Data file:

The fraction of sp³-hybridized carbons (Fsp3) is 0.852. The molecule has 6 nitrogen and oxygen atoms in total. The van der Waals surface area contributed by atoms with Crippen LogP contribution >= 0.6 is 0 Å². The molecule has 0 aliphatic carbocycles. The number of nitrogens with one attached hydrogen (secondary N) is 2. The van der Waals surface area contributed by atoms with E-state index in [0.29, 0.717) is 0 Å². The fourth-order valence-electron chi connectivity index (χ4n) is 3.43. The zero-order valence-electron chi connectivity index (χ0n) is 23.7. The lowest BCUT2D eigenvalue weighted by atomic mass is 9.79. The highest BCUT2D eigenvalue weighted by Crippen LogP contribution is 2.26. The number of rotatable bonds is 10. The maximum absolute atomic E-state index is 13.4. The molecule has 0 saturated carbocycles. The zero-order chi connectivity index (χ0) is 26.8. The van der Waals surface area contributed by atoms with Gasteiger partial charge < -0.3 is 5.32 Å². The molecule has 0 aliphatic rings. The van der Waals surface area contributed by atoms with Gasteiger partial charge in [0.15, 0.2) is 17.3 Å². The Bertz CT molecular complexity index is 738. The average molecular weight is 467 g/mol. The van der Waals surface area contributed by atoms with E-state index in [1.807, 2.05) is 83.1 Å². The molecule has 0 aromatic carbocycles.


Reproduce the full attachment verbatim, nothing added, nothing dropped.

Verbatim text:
The fraction of sp³-hybridized carbons (Fsp3) is 0.852. The molecule has 6 nitrogen and oxygen atoms in total. The van der Waals surface area contributed by atoms with Crippen LogP contribution >= 0.6 is 0 Å². The molecule has 0 aliphatic carbocycles. The number of nitrogens with one attached hydrogen (secondary N) is 2. The van der Waals surface area contributed by atoms with E-state index in [0.29, 0.717) is 0 Å². The fourth-order valence-electron chi connectivity index (χ4n) is 3.43. The zero-order valence-electron chi connectivity index (χ0n) is 23.7. The lowest BCUT2D eigenvalue weighted by atomic mass is 9.79. The highest BCUT2D eigenvalue weighted by Crippen LogP contribution is 2.26. The number of rotatable bonds is 10. The maximum absolute atomic E-state index is 13.4. The molecule has 0 saturated carbocycles. The zero-order chi connectivity index (χ0) is 26.8. The van der Waals surface area contributed by atoms with Gasteiger partial charge < -0.3 is 5.32 Å². The molecule has 0 aliphatic rings. The van der Waals surface area contributed by atoms with Gasteiger partial charge in [0.15, 0.2) is 17.3 Å². The Bertz CT molecular complexity index is 738. The average molecular weight is 467 g/mol. The van der Waals surface area contributed by atoms with E-state index in [1.807, 2.05) is 83.1 Å². The molecule has 0 aromatic carbocycles.